Overby was awarded an Alfred I. duPont-Columbia silver baton for his coverage of the 2000 campaign and the 2001 Senate vote to tighten the rules on campaign finance. The citation said his reporting "set the bar" for the beat.

In 2008, he teamed up with the Center for Investigative Reporting on the Secret Money Project, an extended multimedia investigation of outside-money groups in federal elections.

It's All Politics
8:40 am
Fri November 23, 2012

How To Oust A Congressman, SuperPAC-Style

U.S. Rep. Joe Baca of California, shown at the 2008 Democratic National Convention, learned the power of superPACs firsthand this year, when he lost for the first time since he was elected in 1999.
Jae C. Hong AP

Originally published on Fri November 23, 2012 1:53 pm

After spending millions of dollars in the presidential and Senate campaigns with little to show for it, many superPACs and other outside groups are still tending their wounds. But it's too soon to write off superPACs as a waste of wealthy donors' money.

Consider, for instance, this upset in a congressional race outside Los Angeles.

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Around the Nation
7:01 am
Fri November 23, 2012

Postcard Takes 69 Years To Reach Its Destination

Originally published on Mon November 26, 2012 1:35 pm

Transcript

LINDA WERTHEIMER, HOST:

Good morning. I'm Linda Wertheimer. The postcard begins: Dear Pauline and Theresa, we arrived safe. But the news was out of date. Sent from Rockford, Illinois, the card took 69 years to reach Elmira, New York. Pauline and Theresa's parents went to visit brother George at a military camp. They're all dead now, but another family with two girls lives at the Elmira address, and the card has become a seventh grade history project. It's MORNING EDITION. Transcript provided by NPR, Copyright NPR.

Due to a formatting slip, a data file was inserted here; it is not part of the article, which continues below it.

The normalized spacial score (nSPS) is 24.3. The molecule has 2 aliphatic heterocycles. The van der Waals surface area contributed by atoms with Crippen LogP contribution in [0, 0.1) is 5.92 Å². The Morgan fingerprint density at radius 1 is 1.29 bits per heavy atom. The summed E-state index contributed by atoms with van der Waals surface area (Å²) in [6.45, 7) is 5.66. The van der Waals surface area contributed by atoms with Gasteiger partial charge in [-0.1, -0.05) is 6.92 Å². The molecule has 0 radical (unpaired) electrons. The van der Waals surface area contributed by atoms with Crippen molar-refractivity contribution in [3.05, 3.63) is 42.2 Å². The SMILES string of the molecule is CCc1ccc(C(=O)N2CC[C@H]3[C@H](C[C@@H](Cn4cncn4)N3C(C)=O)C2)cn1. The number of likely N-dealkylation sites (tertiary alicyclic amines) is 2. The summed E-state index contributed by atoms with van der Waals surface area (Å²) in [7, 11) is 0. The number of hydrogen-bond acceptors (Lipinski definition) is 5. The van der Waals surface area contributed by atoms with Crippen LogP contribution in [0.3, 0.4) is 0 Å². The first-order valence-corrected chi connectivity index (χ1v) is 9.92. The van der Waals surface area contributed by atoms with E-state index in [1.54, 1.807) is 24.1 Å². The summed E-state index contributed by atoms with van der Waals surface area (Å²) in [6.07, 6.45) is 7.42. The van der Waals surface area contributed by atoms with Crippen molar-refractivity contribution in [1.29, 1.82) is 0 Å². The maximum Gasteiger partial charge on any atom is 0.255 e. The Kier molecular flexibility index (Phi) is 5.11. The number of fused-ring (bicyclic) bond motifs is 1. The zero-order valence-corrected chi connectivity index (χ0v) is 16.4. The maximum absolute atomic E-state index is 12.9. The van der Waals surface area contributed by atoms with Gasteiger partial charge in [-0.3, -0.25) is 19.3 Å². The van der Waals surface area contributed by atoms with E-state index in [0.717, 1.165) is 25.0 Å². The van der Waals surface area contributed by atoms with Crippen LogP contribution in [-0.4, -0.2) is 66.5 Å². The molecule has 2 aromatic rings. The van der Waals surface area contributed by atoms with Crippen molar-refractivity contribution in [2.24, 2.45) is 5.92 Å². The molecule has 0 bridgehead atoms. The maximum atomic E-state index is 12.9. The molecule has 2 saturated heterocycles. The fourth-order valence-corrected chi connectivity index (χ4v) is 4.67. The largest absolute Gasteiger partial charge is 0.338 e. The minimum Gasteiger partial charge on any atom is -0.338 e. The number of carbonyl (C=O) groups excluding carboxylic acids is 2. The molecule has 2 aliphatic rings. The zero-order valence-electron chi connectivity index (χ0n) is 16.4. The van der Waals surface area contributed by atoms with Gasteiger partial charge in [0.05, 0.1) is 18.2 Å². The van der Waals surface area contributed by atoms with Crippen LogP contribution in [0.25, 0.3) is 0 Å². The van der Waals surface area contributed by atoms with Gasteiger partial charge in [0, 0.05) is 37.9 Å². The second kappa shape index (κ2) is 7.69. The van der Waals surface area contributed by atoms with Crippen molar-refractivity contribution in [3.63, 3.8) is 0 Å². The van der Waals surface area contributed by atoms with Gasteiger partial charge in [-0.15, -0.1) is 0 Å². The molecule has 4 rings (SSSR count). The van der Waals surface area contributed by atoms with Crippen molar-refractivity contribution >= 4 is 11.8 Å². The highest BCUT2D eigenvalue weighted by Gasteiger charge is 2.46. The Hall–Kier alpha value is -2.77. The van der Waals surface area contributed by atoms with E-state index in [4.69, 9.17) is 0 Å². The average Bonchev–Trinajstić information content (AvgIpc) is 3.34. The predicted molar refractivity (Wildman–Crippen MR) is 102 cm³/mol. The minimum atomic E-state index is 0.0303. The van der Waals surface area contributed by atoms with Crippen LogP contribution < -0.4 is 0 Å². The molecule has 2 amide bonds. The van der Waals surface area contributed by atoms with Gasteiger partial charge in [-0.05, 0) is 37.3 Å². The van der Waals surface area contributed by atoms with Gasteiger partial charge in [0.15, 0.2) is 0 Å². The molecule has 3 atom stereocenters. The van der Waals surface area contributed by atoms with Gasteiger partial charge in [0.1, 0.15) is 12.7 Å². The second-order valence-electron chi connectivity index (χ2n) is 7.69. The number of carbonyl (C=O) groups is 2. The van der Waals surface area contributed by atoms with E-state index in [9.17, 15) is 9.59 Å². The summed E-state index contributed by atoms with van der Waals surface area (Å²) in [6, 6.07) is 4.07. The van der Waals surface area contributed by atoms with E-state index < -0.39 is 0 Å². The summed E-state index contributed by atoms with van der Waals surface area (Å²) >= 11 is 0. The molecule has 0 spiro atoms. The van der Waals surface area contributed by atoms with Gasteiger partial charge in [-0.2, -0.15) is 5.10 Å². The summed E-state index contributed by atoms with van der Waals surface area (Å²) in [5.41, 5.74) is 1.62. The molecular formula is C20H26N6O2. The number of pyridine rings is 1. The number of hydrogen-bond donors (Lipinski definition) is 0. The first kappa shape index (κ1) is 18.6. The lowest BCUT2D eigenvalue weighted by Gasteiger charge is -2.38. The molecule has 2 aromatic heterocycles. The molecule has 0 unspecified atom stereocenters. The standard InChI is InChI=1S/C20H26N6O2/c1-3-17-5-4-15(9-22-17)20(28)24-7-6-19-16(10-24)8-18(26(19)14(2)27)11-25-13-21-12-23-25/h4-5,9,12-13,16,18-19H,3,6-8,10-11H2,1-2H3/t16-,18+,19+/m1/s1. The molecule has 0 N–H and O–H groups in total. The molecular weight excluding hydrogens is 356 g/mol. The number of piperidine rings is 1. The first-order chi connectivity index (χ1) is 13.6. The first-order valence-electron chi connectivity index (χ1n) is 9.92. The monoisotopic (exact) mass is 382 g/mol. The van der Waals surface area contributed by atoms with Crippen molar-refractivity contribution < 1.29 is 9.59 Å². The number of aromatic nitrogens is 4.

Asia
6:56 am
Fri November 23, 2012

Christmas Is About The Gold-Plated Christmas Tree

Originally published on Fri November 23, 2012 1:53 pm

Transcript

STEVE INSKEEP, HOST:

Sports
4:35 am
Fri November 23, 2012

Notre Dame Tries For Undefeated Season

Originally published on Mon November 26, 2012 9:36 am

Transcript

LINDA WERTHEIMER, HOST:

Nothing goes better with a turkey sandwich than a full day of college football. The season is winding down. There's a lot at stake as teams look ahead to bowl games and to the national title. Thanksgiving weekend brings about some of the great rivalries in college football. And here to give us a preview of the weekend is Chris Dufresne, who covers college football for the L.A. Times.

Chris, welcome.

CHRIS DUFRESNE: Well, thanks for having me.

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Business
4:35 am
Fri November 23, 2012

The Last Word In Business

Originally published on Fri November 23, 2012 1:53 pm

Transcript

LINDA WERTHEIMER, HOST:

Today's last word in business is busting the doorbusters.